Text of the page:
Despite being short of their best form, they beat Andrea Hlavackova and Lucie Hradecka of the Czech Republic 6-4 6-4.
Serena, who won her fifth Wimbledon singles crown last month, adds doubles gold to her singles title.
The sisters first won the doubles at Sydney in 2000, then again in Beijing in 2008 after missing Athens because of an injury to Serena.
Venus believes they can go on to record a fourth victory at the Rio Games in 2016.
"It's incredible," she said. "Coming off Serena's victory, I think most of all we are happy to add to our country's medal count and be a part of it.
"We're definitely planning on Rio. We're going out with a bang in Rio. Hopefully we will make it four, you never know."
Serena, 30, becomes only the third female tennis player to win a pair of gold medals at the same Olympics, emulating Venus, 32, in 2000 and compatriot Helen Wills Moody in 1924.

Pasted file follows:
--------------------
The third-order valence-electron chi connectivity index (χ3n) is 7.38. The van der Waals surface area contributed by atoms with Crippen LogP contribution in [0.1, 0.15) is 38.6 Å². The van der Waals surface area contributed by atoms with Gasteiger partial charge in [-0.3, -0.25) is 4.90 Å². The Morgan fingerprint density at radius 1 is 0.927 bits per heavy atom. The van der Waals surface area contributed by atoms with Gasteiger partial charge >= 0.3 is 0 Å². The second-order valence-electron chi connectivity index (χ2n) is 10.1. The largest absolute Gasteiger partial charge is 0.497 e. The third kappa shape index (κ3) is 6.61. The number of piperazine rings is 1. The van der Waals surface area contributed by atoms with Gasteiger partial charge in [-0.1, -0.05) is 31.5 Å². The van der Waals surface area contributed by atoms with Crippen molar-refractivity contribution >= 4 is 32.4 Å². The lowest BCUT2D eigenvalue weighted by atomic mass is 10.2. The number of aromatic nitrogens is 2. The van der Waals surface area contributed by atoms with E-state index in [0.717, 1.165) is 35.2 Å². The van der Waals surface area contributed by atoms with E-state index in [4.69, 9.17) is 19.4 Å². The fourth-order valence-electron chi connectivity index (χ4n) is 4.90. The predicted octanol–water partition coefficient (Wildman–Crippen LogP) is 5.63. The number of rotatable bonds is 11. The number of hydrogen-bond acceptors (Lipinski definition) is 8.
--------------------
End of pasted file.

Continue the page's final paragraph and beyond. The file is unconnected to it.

The Czechs got off to a sluggish start when Hradecka's first service game was broken. The American duo, who withstood a break point as Venus served for the set, held on to take the opener.
The fourth-seeded Czechs made a more resilient start to the second set but Hlavackova was broken and the Williams sisters moved 3-2 ahead, never seemingly in any danger of letting their advantage slip.
"I would say this is more special than Wimbledon," said Venus. "I'm amazed she won the singles and our main goal was to win the doubles, so we got both and it's amazing."
Serena said that the doubles title was always her priority at the Olympics.
"It was so exciting to win the singles, but, like I said at the beginning of the tournament, my goal was to get gold in doubles here," she said.
"There's something about standing next to Venus and holding that gold medal. Three times we have played, three times we have got the gold medal. So we are pretty stoked about it."
Meanwhile Russian pair Maria Kirilenko and Nadia Petrova won the women's doubles bronze medal by beating top seeds Liezel Huber andLisa Raymond of the United States 4-6 6-4 6-1.